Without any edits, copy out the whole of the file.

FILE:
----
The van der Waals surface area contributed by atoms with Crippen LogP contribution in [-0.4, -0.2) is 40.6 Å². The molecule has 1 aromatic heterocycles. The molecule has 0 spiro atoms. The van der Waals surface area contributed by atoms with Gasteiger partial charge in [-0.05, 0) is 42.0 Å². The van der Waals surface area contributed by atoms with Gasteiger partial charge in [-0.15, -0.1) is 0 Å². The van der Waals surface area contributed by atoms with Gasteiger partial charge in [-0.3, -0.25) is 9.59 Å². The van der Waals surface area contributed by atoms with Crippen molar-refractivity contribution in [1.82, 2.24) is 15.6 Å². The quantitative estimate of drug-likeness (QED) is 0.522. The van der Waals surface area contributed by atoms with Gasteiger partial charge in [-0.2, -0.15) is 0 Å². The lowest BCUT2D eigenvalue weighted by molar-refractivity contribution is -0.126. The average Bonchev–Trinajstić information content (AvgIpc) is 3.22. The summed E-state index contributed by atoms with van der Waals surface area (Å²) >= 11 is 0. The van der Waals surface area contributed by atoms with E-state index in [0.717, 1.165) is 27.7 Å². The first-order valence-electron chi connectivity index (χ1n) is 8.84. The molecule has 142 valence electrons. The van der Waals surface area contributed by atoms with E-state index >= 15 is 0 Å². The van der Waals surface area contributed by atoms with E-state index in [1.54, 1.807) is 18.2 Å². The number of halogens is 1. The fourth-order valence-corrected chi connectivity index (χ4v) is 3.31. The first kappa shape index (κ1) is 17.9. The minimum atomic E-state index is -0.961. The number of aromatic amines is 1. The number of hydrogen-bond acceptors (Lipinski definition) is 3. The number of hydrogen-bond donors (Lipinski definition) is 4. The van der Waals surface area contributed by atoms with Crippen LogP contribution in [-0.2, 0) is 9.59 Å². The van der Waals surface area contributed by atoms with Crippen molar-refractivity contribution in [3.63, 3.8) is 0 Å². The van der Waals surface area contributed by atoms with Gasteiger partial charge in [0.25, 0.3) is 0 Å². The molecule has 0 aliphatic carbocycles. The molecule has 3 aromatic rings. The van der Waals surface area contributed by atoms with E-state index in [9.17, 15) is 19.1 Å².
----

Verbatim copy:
The van der Waals surface area contributed by atoms with Crippen LogP contribution in [-0.4, -0.2) is 40.6 Å². The molecule has 1 aromatic heterocycles. The molecule has 0 spiro atoms. The van der Waals surface area contributed by atoms with Gasteiger partial charge in [-0.05, 0) is 42.0 Å². The van der Waals surface area contributed by atoms with Gasteiger partial charge in [-0.15, -0.1) is 0 Å². The van der Waals surface area contributed by atoms with Gasteiger partial charge in [-0.3, -0.25) is 9.59 Å². The van der Waals surface area contributed by atoms with Crippen molar-refractivity contribution in [1.82, 2.24) is 15.6 Å². The quantitative estimate of drug-likeness (QED) is 0.522. The van der Waals surface area contributed by atoms with Gasteiger partial charge in [-0.2, -0.15) is 0 Å². The lowest BCUT2D eigenvalue weighted by molar-refractivity contribution is -0.126. The average Bonchev–Trinajstić information content (AvgIpc) is 3.22. The summed E-state index contributed by atoms with van der Waals surface area (Å²) >= 11 is 0. The van der Waals surface area contributed by atoms with E-state index in [0.717, 1.165) is 27.7 Å². The first-order valence-electron chi connectivity index (χ1n) is 8.84. The molecule has 142 valence electrons. The van der Waals surface area contributed by atoms with E-state index >= 15 is 0 Å². The van der Waals surface area contributed by atoms with E-state index in [1.54, 1.807) is 18.2 Å². The number of halogens is 1. The fourth-order valence-corrected chi connectivity index (χ4v) is 3.31. The first kappa shape index (κ1) is 17.9. The minimum atomic E-state index is -0.961. The number of aromatic amines is 1. The number of hydrogen-bond acceptors (Lipinski definition) is 3. The number of hydrogen-bond donors (Lipinski definition) is 4. The van der Waals surface area contributed by atoms with Crippen LogP contribution in [-0.2, 0) is 9.59 Å². The van der Waals surface area contributed by atoms with Crippen molar-refractivity contribution in [3.63, 3.8) is 0 Å². The van der Waals surface area contributed by atoms with Gasteiger partial charge in [0.25, 0.3) is 0 Å². The molecule has 0 aliphatic carbocycles. The molecule has 3 aromatic rings. The van der Waals surface area contributed by atoms with E-state index in [9.17, 15) is 19.1 Å².